Fed Cup: Heather Watson and Johanna Konta notch wins for Britain
Pair achieve hard-fought victories over their Latvian opponents
Britain's Davis Cup players have set the bar high for their female counterparts, but Judy Murray's team got off to a winning start here in their quest for a Fed Cup World Group play-off place. Heather Watson and Johanna Konta achieved hard-fought victories over their Latvian opponents as Britain won their opening tie in Europe Africa Zone Group One.
Unlike the men, who are through to the Davis Cup World Group quarter-finals, Britain's women have some work to do to earn their place at the top table. They are attempting for the third year in a row to reach a play-off for a place in the World Group, their ambitions to rejoin the elite having been foiled by Sweden in 2012 and by Argentina last year.
To emulate their performances of the last two years they will need to upset the odds, having been drawn in a round-robin group that also includes Romania and Hungary. Romania have a particularly strong line-up, headed by Simona Halep, the world No 10, while the Hungarians have home advantage. The winners of the group go into what amounts to a final at the weekend.
Britain's chances have been hampered by the absence of Laura Robson, who has a wrist injury. Konta is Britain's No 1 singles player here and at least she has the advantage of being on familiar ground. The world No 118's parents emigrated from Hungary to Australia before settling in Britain.
Watson, who has fallen to No 162 in the world rankings after a year recovering from glandular fever, was the clear favourite to get Britain off to a winning start when she met 16-year-old Jelena Ostapenko, but the world No 705 proved a tough nut to crack.
Having fought back from 4-1 down in the first set, Ostapenko levelled at 5-5 and had a point for 6-5, but Watson held firm. The teenager's nerves seemed to get to her in the following game as Watson broke to take the set. The 21-year-old from Guernsey had a much easier time of it in the second set and closed out a 7-5, 6-1 victory.
"It was a very tough match," Watson said. 'She's a young, dangerous player. She's a top junior and got to the quarter-finals in the juniors at the Australian Open. She's a strong girl for only 16 years old."
Konta snatched victory from the jaws of defeat to beat Diana Marcinkevica 6-3, 4-6, 7-5. Marcinkevica, the world No 216, responded well to losing the first set. Going for her shots, the Latvian No 1 levelled the match and then went 5-2 up in the decider. Konta, however, kept her nerve, even when Marcinkevica had a match point at 5-4.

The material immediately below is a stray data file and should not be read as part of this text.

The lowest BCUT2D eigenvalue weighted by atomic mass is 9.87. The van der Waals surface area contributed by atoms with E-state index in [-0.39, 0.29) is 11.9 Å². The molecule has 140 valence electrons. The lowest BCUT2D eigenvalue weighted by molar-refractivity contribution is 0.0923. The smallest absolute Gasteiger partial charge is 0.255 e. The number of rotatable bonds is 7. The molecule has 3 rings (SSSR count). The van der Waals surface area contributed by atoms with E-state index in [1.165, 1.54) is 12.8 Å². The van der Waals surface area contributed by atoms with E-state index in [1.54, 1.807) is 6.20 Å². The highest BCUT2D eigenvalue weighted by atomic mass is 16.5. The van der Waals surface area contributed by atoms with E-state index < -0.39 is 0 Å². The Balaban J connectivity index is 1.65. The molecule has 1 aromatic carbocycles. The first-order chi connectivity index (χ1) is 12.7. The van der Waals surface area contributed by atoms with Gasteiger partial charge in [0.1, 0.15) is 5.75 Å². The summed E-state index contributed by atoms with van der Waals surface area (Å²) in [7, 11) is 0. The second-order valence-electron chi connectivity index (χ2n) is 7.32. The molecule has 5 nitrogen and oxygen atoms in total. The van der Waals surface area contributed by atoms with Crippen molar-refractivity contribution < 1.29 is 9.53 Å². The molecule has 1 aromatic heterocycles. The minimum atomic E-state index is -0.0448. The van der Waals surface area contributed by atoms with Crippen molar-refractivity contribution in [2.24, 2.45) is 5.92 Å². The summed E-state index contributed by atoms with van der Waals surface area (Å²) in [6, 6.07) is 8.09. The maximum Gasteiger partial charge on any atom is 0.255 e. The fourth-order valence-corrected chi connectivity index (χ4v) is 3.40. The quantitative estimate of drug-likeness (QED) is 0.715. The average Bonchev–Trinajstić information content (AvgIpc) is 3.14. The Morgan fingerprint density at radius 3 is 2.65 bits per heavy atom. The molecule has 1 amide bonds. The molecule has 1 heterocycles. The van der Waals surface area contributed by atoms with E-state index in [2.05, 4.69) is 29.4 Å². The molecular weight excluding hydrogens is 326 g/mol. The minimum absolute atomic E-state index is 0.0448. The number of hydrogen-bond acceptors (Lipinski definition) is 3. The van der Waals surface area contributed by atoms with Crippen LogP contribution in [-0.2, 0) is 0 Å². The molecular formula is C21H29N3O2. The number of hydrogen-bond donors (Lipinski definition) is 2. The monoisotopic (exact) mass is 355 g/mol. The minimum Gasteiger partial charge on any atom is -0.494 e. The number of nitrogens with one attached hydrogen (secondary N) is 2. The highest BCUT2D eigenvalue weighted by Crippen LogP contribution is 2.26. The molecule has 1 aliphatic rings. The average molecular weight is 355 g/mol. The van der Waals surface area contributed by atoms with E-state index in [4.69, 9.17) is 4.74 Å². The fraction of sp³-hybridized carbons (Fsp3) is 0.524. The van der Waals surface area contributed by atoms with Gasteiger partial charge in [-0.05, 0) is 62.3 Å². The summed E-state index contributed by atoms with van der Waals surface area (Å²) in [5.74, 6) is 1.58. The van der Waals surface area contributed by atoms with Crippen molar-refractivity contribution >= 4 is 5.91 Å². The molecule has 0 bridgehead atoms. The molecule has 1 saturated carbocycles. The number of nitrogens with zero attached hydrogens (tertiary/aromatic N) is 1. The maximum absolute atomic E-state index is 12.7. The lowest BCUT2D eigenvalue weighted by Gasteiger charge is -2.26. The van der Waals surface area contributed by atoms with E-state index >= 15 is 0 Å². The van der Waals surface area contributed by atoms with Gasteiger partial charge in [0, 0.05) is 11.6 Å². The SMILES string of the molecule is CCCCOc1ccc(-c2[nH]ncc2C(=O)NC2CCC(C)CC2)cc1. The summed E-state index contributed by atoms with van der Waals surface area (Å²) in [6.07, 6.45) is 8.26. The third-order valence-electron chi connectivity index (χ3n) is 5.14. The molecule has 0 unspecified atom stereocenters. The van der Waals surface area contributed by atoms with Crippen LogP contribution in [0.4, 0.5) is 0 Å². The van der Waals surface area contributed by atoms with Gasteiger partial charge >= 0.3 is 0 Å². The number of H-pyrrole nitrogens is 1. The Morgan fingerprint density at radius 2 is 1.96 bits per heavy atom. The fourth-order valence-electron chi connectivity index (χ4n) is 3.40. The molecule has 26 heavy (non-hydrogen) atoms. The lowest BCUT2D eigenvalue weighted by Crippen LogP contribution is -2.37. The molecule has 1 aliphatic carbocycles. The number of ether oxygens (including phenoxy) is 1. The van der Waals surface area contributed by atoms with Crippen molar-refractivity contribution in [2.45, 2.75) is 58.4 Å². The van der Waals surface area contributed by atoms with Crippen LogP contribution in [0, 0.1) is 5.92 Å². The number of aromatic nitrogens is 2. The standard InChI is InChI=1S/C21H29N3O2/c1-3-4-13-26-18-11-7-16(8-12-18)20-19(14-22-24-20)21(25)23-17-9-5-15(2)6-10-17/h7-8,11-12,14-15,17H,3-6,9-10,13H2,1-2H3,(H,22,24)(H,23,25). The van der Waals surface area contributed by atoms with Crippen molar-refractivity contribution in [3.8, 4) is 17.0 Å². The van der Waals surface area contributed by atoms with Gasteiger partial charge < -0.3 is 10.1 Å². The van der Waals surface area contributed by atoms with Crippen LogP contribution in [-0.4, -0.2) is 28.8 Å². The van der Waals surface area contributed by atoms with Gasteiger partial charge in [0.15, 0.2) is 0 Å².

At 5-5 Konta made the decisive break with a fine forehand cross-court winner. In the following game an ace took her to match point, which she converted when Marcinkevica hit a forehand long.
What time does Floyd Mayweather vs Manny Pacquiao begin and what channel is it on?
Floyd Mayweather vs Manny Pacquiao live: Mayweather puts on defensive masterclass to win by unanimous decision
What time does Floyd Mayweather vs Manny Pacquiao begin on Sky Sports Box Office?
Floyd Mayweather vs Manny Pacquiao: What time does the fight start and what channel is it on?
Floyd Mayweather vs Manny Pacquiao: Only 132 pubs in the United Kingdom will show the fight - so where can you watch it?
- 1 Which country would be hardest to invade?
- 3 The man who filmed the Freddie Gray video has been arrested at gunpoint
- 4 How the language you speak changes your view of the world
- 5 Royal baby girl born: Duchess of Cambridge's second child will be a princess thanks to Queen
Over 50,000 families shipped out of London boroughs in the past three years due to welfare cuts and soaring rents
EU asylum policy is 'a direct threat to our civilisation', says Nigel Farage
Indonesia executions live: 'Hysterical' families heard prisoners being shot dead by firing squad
The Rothschild Libel: Why has it taken 200 years for an anti-Semitic slur that emerged from the Battle of Waterloo to be dismissed?
General Election 2015: SNP and its activists 'openly racist' towards the English, Farage says
EU exit would hit UK economy much harder than neighbouring countries, study finds